On Sept. 11, 2001, I arrived at Newsweek’s Washington bureau a little before 9 a.m. Flipping on the TV, I saw reports that a plane had crashed into the World Trade Center. Moments later the phone rang and it was Mark Miller, the magazine’s chief of correspondents, based in New York. While we conferred, the second plane struck.
About 45 minutes later, my colleague Evan Thomas burst into my office pointing out the window. “We’re under attack,” he said breathlessly. My office overlooked the White House and other iconic Washington landmarks. Way off in the distance, across the Potomac River, was a low-slung, oddly shaped building. In the nine months I’d been serving as Washington bureau chief, I’d never noticed it. But now I could see what had so stunned Evan: there was an enormous fireball sitting on top of the Pentagon, dark smoke billowing up from behind it.
Reacting as Americans and as humans, we were horrified and scared—for the country and also for ourselves. But we also needed to react as journalists, which meant immediately figuring out how to cover the story. That morning, Don Graham, CEO of The Washington Post Co., which at the time owned Newsweek, reached Mark Whitaker, the magazine’s editor, in New York. “What are you thinking?” Graham asked. The only thing Whitaker was sure of at that moment was that the we couldn’t wait until Saturday, our normal print deadline, to publish. “We need to put out a special issue now,” he told Graham.
As we plunged into reporting, I knew that 9/11 was going to be the biggest, most complicated story I’d ever covered. What I didn’t know was that it would also be arguably the last vital moment for a certain kind of newsmagazine journalism.
In their heyday, newsmagazines like Newsweek and Time had helped set the national agenda and interpreted the news for millions of people. Other than the networks and about five major newspapers, they were the principal source of in-depth national and international news for most Americans. By 2001, with the rise of the Internet and the proliferation of new media, that was no longer—or was very soon to be no longer—the case. But 9/11 revived, however fleetingly, the newsmagazine’s central relevance in the life of the nation. And it gave those of us who worked at Newsweek a renewed sense of mission.
A traditional strength of newsmagazines was group journalism. Far-flung correspondents from a vast network of bureaus around the world sent in rich, deeply reported “files” to writers in New York who spun them into finely crafted stories. In an age of celebrity journalism, where writers had cable TV contracts as pundits and carefully measured the type size of their bylines, that kind of ego submersion was already starting to feel old-fashioned. But 9/11 was such a complicated story that it was uniquely suited to this kind of team coverage.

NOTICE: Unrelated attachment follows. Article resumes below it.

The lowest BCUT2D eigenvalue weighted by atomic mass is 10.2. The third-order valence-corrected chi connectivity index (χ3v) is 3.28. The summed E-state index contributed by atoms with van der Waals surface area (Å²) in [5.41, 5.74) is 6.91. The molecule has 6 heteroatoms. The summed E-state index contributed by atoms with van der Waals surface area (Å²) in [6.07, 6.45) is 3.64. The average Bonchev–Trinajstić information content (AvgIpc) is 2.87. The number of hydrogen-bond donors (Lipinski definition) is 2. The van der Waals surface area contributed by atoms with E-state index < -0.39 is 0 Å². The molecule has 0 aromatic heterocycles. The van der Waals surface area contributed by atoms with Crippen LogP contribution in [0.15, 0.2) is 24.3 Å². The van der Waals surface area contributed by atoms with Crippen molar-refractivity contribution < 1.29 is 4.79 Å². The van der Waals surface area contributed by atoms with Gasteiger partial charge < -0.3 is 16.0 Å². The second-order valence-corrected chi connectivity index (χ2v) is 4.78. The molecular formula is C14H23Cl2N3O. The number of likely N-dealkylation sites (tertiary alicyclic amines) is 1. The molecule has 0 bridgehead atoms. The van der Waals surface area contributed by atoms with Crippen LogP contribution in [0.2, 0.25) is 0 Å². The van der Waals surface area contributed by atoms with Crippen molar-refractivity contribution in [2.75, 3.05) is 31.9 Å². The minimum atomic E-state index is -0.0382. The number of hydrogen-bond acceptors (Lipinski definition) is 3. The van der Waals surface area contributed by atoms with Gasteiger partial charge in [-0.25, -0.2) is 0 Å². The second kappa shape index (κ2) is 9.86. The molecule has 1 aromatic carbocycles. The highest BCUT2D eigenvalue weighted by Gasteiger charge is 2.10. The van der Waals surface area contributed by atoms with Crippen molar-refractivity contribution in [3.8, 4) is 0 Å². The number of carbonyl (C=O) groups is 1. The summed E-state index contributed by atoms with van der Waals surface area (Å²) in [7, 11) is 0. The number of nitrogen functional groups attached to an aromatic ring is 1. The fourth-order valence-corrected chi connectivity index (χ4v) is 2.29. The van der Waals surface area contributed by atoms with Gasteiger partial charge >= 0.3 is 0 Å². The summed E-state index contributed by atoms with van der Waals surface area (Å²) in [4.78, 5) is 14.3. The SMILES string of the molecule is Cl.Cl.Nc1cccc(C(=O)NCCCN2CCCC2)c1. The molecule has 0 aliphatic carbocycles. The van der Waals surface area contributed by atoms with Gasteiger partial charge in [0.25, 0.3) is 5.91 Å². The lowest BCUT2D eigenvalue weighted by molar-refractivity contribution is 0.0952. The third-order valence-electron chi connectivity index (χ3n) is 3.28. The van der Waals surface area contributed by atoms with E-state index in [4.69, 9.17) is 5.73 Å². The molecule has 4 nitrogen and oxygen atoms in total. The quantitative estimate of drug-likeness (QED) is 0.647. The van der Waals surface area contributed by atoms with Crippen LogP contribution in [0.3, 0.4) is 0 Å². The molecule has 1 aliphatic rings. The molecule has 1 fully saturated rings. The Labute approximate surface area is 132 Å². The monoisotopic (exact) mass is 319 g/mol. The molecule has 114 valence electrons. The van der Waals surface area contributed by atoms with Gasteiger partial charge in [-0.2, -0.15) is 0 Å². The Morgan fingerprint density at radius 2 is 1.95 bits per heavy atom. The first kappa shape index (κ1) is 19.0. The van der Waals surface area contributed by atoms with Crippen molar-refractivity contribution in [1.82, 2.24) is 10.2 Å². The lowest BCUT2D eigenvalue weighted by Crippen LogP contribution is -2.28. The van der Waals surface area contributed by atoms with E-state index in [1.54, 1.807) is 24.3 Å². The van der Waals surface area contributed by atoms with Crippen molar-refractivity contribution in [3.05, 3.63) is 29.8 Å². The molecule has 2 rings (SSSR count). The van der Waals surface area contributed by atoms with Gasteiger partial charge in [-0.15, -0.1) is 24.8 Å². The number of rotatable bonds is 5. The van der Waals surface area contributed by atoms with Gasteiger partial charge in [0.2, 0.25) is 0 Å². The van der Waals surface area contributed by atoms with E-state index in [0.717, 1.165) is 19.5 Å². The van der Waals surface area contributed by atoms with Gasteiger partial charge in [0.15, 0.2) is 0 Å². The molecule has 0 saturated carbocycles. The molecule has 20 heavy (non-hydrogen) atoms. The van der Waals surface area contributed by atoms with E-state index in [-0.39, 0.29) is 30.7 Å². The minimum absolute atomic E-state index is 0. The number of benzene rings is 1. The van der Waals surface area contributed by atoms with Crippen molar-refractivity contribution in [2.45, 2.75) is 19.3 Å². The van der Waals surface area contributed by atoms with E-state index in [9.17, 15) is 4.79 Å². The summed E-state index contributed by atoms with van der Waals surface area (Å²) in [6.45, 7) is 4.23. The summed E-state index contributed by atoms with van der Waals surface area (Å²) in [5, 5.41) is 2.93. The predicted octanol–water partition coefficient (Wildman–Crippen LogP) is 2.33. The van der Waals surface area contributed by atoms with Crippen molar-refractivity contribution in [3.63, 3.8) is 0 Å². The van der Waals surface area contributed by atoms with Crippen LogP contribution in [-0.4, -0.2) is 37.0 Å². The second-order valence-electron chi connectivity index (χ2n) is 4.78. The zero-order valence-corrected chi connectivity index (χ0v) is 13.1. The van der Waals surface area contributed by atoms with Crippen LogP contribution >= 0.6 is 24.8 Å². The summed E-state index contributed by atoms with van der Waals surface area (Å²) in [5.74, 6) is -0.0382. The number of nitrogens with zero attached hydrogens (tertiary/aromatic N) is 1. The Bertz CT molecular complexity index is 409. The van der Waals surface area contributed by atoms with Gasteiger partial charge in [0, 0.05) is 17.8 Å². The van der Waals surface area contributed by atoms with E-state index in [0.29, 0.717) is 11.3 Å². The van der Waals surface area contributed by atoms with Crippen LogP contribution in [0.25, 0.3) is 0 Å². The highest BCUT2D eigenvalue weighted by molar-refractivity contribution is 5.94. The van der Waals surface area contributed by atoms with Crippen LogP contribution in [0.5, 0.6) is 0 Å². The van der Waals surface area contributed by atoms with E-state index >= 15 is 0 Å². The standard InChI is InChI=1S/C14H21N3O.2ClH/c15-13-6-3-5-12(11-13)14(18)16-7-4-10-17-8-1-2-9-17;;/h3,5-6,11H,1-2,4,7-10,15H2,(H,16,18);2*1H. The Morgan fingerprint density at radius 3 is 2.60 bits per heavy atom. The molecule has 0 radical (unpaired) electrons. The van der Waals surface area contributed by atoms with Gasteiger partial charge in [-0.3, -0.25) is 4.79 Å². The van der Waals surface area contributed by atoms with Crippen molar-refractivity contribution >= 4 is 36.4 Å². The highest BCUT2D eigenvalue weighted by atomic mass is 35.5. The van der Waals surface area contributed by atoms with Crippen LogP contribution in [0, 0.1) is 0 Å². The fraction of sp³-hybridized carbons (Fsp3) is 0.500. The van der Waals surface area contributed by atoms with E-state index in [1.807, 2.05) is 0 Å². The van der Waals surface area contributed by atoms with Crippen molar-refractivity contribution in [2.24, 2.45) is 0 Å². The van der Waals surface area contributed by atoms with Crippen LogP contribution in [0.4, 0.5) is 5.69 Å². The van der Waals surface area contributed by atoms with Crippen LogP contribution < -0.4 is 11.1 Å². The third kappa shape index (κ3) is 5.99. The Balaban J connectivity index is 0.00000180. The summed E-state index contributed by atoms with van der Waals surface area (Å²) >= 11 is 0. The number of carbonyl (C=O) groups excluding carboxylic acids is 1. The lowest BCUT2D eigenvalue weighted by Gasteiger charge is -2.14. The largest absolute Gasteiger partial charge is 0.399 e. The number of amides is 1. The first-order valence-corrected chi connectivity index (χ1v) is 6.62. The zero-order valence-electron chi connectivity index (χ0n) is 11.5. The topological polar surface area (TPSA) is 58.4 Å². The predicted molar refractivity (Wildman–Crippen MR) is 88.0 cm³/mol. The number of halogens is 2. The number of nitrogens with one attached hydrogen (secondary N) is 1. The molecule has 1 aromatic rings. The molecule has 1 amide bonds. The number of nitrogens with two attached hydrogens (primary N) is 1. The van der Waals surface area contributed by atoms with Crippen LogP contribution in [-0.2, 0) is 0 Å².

How does a news magazine cover a terrorist attack differently than a daily paper? Special correspondent for Newsweek and The Daily Beast Daniel Klaidman was the Washington bureau chief at Newsweek during 9/11. He tells his story.
The man at the center of this unwieldy work was Thomas, a master of weaving the information provided by different correspondents into a single narrative. Our first reporting break—which ended up providing the lead anecdote for Thomas’s post-9/11 cover story—came from a talented and dedicated Newsweek researcher named Lucy Shackelford. Shackelford had a distant family connection to Lyz Glick, the widow of a passenger who’d gone down with United Flight 93 in a Pennsylvania field. Shackelford persuaded Glick to describe to us the last conversation she’d had with her husband, who had been able to place a cellphone call from the plane. As we huddled around the speaker phone in my office, Glick told us that her husband, Jeremy, had revealed to her that he and several other passengers had a last-ditch plan to “jump the hijackers” and regain control of the aircraft. The rebellion began while the call was still connected: there was silence, then screams, then silence, then screams, then nothing. As he listened to Glick’s account, Thomas began to choke up, realizing that a few brave passengers had very likely saved hundreds of lives by diverting Flight 93 away from its intended target, either the U.S. Capitol or the White House. It was the first moment we’d learned Americans weren’t just victims; some had fought back.